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Comparative Perspectives in the History and the Philosophy of Science
This book highlights the emergence of a new mathematical rationality and the beginning of the mathematisation of physics in Classical Islam. Exchanges between mathematics, physics, linguistics, arts and music were a factor of creativity and progress in the mathematical, the physical and the social sciences. Goods and ideas travelled on a world-scale, mainly through the trade routes connecting East and Southern Asia with the Near East, allowing the transmission of Greek-Arabic medicine to Yuan Muslim China. The development of science, first centred in the Near East, would gradually move to the Western side of the Mediterranean, as a result of Europe’s appropriation of the Arab and Hellenistic heritage. Contributors are Paul Buell, Anas Ghrab, Hossein Masoumi Hamedani, Zeinab Karimian, Giovanna Lelli, Marouane ben Miled, Patricia Radelet-de Grave, and Roshdi Rashed.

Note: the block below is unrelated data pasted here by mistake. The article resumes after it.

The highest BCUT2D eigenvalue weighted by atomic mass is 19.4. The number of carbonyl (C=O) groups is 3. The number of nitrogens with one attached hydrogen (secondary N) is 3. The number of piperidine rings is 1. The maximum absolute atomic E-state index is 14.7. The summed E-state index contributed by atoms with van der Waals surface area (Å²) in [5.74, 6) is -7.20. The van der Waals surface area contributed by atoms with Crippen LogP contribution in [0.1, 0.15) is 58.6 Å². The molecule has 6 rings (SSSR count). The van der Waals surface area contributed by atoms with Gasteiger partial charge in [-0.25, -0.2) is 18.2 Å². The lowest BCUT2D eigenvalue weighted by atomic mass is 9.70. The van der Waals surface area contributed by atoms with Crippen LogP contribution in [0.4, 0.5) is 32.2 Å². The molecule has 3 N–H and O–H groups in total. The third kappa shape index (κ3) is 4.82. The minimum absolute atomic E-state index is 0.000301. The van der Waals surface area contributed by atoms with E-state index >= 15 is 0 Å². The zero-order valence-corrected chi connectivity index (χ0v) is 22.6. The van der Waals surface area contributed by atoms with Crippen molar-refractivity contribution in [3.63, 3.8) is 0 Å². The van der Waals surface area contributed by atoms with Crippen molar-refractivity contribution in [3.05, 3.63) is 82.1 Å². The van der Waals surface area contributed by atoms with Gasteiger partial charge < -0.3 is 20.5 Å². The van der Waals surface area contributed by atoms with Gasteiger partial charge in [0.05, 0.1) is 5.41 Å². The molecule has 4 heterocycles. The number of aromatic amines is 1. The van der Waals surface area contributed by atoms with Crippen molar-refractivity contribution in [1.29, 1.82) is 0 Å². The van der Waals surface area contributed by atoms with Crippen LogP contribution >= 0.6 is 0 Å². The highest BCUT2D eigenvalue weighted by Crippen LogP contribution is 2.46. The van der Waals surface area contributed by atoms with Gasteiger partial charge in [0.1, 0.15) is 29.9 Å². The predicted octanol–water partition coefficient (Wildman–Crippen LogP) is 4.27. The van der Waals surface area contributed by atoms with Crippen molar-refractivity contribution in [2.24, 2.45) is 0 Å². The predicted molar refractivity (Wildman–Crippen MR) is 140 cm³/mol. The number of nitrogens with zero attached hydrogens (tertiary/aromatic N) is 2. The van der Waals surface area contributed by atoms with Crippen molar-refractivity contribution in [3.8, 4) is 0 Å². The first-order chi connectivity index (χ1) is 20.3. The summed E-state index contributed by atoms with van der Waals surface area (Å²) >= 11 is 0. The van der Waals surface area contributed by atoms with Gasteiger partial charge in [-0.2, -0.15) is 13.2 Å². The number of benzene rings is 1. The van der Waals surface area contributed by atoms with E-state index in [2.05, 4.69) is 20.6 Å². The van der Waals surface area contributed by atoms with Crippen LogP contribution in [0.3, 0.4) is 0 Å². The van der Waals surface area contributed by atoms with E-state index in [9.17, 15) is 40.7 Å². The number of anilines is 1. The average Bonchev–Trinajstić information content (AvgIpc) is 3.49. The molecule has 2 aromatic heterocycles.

In: Mathematics and Physics in Classical Islam


The purpose of this article is to show that the materialistic views of the Arab historian Ibn Khaldūn (1332–1406) expressed in his book known as the Muqaddima (“Introduction”), although geographically and chronologically far from seventeenth—eighteenth centuries’ Europe, anticipated similar intersections between materialism of nature and materialism of society (Descartes, Hobbes, Locke, Hume). Particularly we intend to analyse the meaning of a key-notion in Ibn Khaldūn’s historiography: the notion of “muṭābaqa”. This word literally means “coincidence”, “correspondence”, “conformity” between superimposable entities. In the field of historiography Ibn Khaldūn uses this word with the meaning of coincidence between historical events (waqāʾiʿ) and conditions or circumstances (aḥwāl). We analyse the notion of muṭābaqa as a microcosm of intersections between two great fields: the “system” of classical Arab culture and Khaldūn’s new materialistic conception of history. The latter, in its turn, lies in a zone of intersection between the natural and the social sciences. In our conclusion we highlight that the finalistic and aprioristic aporia inherent in the historical law of muṭābaqa is a most fertile and creative element in Khaldūn’s philosophy of history.

In: Mathematics and Physics in Classical Islam